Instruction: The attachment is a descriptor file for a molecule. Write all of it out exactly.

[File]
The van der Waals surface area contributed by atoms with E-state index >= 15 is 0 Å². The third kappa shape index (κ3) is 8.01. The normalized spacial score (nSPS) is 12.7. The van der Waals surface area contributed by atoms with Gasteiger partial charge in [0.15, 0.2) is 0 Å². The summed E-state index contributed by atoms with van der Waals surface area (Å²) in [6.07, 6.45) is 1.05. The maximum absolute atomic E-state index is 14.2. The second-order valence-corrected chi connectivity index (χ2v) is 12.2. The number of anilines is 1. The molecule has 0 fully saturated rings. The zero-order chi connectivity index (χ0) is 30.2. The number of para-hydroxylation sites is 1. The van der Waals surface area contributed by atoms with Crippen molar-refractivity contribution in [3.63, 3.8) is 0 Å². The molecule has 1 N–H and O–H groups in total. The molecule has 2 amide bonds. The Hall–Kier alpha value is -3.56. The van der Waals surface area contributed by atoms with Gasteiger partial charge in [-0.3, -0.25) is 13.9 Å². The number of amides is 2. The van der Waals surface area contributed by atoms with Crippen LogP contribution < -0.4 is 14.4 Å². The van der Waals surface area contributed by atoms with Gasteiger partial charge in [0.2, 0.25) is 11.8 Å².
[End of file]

The van der Waals surface area contributed by atoms with E-state index >= 15 is 0 Å². The third kappa shape index (κ3) is 8.01. The normalized spacial score (nSPS) is 12.7. The van der Waals surface area contributed by atoms with Gasteiger partial charge in [0.15, 0.2) is 0 Å². The summed E-state index contributed by atoms with van der Waals surface area (Å²) in [6.07, 6.45) is 1.05. The maximum absolute atomic E-state index is 14.2. The second-order valence-corrected chi connectivity index (χ2v) is 12.2. The number of anilines is 1. The molecule has 0 fully saturated rings. The zero-order chi connectivity index (χ0) is 30.2. The number of para-hydroxylation sites is 1. The van der Waals surface area contributed by atoms with Crippen molar-refractivity contribution in [3.63, 3.8) is 0 Å². The molecule has 1 N–H and O–H groups in total. The molecule has 2 amide bonds. The Hall–Kier alpha value is -3.56. The van der Waals surface area contributed by atoms with Gasteiger partial charge in [-0.3, -0.25) is 13.9 Å². The number of amides is 2. The van der Waals surface area contributed by atoms with Crippen LogP contribution < -0.4 is 14.4 Å². The van der Waals surface area contributed by atoms with Gasteiger partial charge in [0.2, 0.25) is 11.8 Å².